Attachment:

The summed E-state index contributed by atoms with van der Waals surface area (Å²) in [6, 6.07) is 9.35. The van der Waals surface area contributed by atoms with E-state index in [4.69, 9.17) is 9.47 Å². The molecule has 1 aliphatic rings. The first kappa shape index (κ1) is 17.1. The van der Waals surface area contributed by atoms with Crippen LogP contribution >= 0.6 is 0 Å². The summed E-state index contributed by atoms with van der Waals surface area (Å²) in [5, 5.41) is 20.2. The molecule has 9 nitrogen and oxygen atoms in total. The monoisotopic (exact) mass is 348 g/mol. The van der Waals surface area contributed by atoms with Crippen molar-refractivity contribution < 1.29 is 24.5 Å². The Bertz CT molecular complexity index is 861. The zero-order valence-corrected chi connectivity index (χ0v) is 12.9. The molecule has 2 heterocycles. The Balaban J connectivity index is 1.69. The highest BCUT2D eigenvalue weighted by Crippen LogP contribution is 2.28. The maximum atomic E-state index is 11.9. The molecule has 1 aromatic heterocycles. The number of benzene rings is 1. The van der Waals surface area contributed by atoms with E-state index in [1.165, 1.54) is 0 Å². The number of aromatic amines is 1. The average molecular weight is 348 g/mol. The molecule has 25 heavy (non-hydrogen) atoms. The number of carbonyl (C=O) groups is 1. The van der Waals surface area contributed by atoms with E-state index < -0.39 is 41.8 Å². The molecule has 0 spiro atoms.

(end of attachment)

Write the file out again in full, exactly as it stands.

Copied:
The summed E-state index contributed by atoms with van der Waals surface area (Å²) in [6, 6.07) is 9.35. The van der Waals surface area contributed by atoms with E-state index in [4.69, 9.17) is 9.47 Å². The molecule has 1 aliphatic rings. The first kappa shape index (κ1) is 17.1. The van der Waals surface area contributed by atoms with Crippen LogP contribution >= 0.6 is 0 Å². The summed E-state index contributed by atoms with van der Waals surface area (Å²) in [5, 5.41) is 20.2. The molecule has 9 nitrogen and oxygen atoms in total. The monoisotopic (exact) mass is 348 g/mol. The van der Waals surface area contributed by atoms with Crippen molar-refractivity contribution < 1.29 is 24.5 Å². The Bertz CT molecular complexity index is 861. The zero-order valence-corrected chi connectivity index (χ0v) is 12.9. The molecule has 2 heterocycles. The Balaban J connectivity index is 1.69. The highest BCUT2D eigenvalue weighted by Crippen LogP contribution is 2.28. The maximum atomic E-state index is 11.9. The molecule has 1 aromatic heterocycles. The number of benzene rings is 1. The van der Waals surface area contributed by atoms with E-state index in [1.165, 1.54) is 0 Å². The number of aromatic amines is 1. The average molecular weight is 348 g/mol. The molecule has 25 heavy (non-hydrogen) atoms. The number of carbonyl (C=O) groups is 1. The van der Waals surface area contributed by atoms with E-state index < -0.39 is 41.8 Å². The molecule has 0 spiro atoms.